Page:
Arroyos that are dry at other times of the year fill with runoff, in some cases with water as deep as 10 feet (3.0 m).[37] Leaching of soils during periods of heavy rainfall depletes nutrients.[37] The higher runoff from land masses affects nearby ocean areas, which are more stratified, or less mixed, due to stronger surface currents forced by the heavy rainfall runoff.[38]



High rainfall can cause widespread flooding,[39] which can lead to landslides and mudflows in mountainous areas.[40] Such floods cause rivers to burst their banks and submerge homes.[41] The Ghaggar-Hakra River, which only flows during India's monsoon season, can flood and severely damage local crops.[42] Floods can be exacerbated by fires that occurred during the previous dry season, which cause soils which are sandy or composed of loam to become hydrophobic, or water repellent.[43] In various ways governments may help people deal with wet season floods. Flood plain mapping identifies which areas are more prone to flooding.[44] Instructions on controlling erosion through outreach[clarification needed] are also provided by telephone or the internet.[45]

Life adaptations

Equatorial savanna in the East Province of Cameroon



The wet season is the main period of vegetation growth within the Savanna climate regime.[46] However, this also means that wet season is a time for food shortages before crops reach their full maturity.[47] This causes seasonal weight changes for people in developing countries, with a drop occurring during the wet season until the time of the first harvest, when weights rebound.[48] Malaria incidence increases during periods of high temperature and heavy rainfall.[49]



Cows calve, or give birth, at the beginning of the wet season.[50] The onset of the rainy season signals the departure of the monarch butterfly from Mexico.[51] Tropical species of butterflies show larger dot markings on their wings to fend off possible predators and are more active during the wet season than the dry season.[52] Within the tropics and warmer areas of the subtropics, decreased salinity of near shore wetlands due to the rains causes an increase in crocodile nesting.[53] Other species, such as the arroyo toad, spawn within the couple of months after the seasonal rains.[54] Armadillos and rattlesnakes seek higher ground.[55]

See also



  1. ^ "When is rainy season?". Met Office. Retrieved 2022-09-02.
  2. ^ Glossary of Meteorology (2013). Rainy season. Archived 2009-02-15 at the Wayback Machine American Meteorological Society. Retrieved on 2008-12-27.
  3. ^ Costa Rica Guide (2005). When to Travel to Costa Rica. Archived 2012-03-15 at the Wayback Machine ToucanGuides. Retrieved on 2008-12-27.
  4. ^ Michael Pidwirny (2008). CHAPTER 9: Introduction to the Biosphere. Retrieved on 2008-12-27.
  5. ^ "Updated world Köppen-Geiger climate classification map" (PDF).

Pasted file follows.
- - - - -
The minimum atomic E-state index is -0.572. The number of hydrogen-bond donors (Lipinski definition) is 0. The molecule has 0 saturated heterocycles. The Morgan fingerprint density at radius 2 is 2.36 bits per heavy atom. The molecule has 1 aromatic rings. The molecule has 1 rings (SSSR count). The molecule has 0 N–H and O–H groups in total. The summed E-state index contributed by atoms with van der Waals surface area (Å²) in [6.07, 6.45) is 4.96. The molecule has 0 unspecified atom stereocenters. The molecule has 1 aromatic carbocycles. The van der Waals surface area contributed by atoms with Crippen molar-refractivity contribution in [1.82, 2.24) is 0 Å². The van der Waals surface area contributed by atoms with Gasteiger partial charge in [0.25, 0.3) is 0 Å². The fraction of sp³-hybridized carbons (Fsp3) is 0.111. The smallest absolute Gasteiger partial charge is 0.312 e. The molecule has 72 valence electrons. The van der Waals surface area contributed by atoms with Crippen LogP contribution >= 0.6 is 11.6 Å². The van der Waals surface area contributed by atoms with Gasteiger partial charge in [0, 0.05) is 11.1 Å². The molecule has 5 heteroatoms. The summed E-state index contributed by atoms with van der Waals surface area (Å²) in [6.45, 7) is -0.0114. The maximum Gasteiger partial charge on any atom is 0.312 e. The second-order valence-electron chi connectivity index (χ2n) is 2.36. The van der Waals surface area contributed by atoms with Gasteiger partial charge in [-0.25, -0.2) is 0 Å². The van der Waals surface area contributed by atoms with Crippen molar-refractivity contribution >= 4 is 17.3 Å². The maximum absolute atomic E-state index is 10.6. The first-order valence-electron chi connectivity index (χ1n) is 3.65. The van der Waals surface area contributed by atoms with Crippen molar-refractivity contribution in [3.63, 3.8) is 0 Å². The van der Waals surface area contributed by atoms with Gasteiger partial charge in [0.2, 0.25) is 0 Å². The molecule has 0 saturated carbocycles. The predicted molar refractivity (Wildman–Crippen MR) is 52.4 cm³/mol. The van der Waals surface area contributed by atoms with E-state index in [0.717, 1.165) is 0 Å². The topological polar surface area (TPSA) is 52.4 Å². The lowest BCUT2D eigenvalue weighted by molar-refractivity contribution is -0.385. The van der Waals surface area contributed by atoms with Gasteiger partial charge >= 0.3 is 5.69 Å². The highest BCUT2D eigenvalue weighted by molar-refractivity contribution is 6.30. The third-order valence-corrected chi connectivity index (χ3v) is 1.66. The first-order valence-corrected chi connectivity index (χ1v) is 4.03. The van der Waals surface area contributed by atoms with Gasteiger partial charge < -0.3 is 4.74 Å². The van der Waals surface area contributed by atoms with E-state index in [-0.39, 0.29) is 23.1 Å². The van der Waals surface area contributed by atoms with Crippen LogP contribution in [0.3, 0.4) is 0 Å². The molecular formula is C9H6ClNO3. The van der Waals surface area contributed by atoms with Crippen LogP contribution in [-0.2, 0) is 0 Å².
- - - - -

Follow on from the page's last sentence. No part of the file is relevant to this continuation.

6. ^ a b Elisabeth M. Benders-Hyde (2003). World Climates. Blue Planet Biomes. Retrieved on 2008-12-27.
  7. ^ a b c J. S. 0guntoyinbo and F. 0. Akintola (1983). Rainstorm characteristics affecting water availability for agriculture. Archived 2009-02-05 at the Wayback Machine IAHS Publication Number 140. Retrieved on 2008-12-27.
  8. ^ "Malaria Fact Sheet". The World Health Organization. April 2016. Retrieved April 24, 2016.
  9. ^ "6 Types Of Crops To Plant During Rainy Season". 2021-07-28. Retrieved 2022-10-01.
  10. ^ Glossary of Meteorology (2009). Monsoon. Archived 2008-03-22 at the Wayback Machine American Meteorological Society. Retrieved on 2009-01-16.
  11. ^ Robert A. Houze Jr (1997). Stratiform Precipitation in Regions of Convection: A Meteorological Paradox? Bulletin of the American Meteorological Society, pp. 2179. Retrieved on 2008-12-27.
  12. ^ Patrick Laux et al. (2008): Predicting the regional onset of the rainy season in West Africa. International Journal of Climatology, 28 (3), 329–342.
  13. ^ Patrick Laux et al. (2009): Modelling daily precipitation features in the Volta Basin of West Africa. International Journal of Climatology, 29 (7), 937–954.,
  14. ^ David Vandervort (2009). Darfur: getting ready for the rainy season. International Committee of the Red Cross. Retrieved on 2009-02-06.
  15. ^ Mehari Tesfazgi Mebrhatu, M. Tsubo, and Sue Walker (2004). A Statistical Model for Seasonal Rainfall Forecasting over the Highlands of Eritrea. New directions for a diverse planet: Proceedings of the 4th International Crop Science Congress. Retrieved on 2009-02-08.
  16. ^ Alex Wynter (2009). Ethiopia: March rainy season "critical" for southern pastoralists. Thomson Reuters Foundation. Retrieved on 2009-02-06.
  17. ^ The Voice (2009). Botswana: Rainy Season Fills Up Dams. Retrieved on 2009-02-06.
  18. ^ Randy Lascody (2008). The Florida Rain Machine. National Weather Service. Retrieved on 2009-02-06.
  19. ^ OCHA Partnership for Humanity (2008). OCHA Field Situation Report: Indonesia – Rainy Season 1 December 2008. Archived 18 February 2009 at the Wayback Machine United Nations Office for the Coordination of Humanitarian Affairs. Retrieved on 2009-02-06.
  20. ^ Burarra Gathering (2006). Burarra Gathering. Archived 2012-03-20 at the Wayback Machine Burarra Gathering. Retrieved on 2009-02-06.
  21. ^ Tahiti Sun Travel Network (2007). About Bora Bora Island. Retrieved on 2009-02-06.
  22. ^ Joint Typhoon Warning Center (2006). 2.4 Analysis & Forecasting "Thumb Rules" for the Rainy Season. United States Navy. Retrieved on 2009-02-06.
  23. ^ Remote Sensing for Migratory Creatures (2002). Phenology and Creature Migration: Dry season and wet season in West Mexico. Arizona Remote Sensing Center. Retrieved on 2009-02-06.
  24. ^ J. Horel (2006). Normal Monthly Precipitation, Inches. Archived 2006-11-13 at the Wayback Machine University of Utah. Retrieved on 2008-03-19.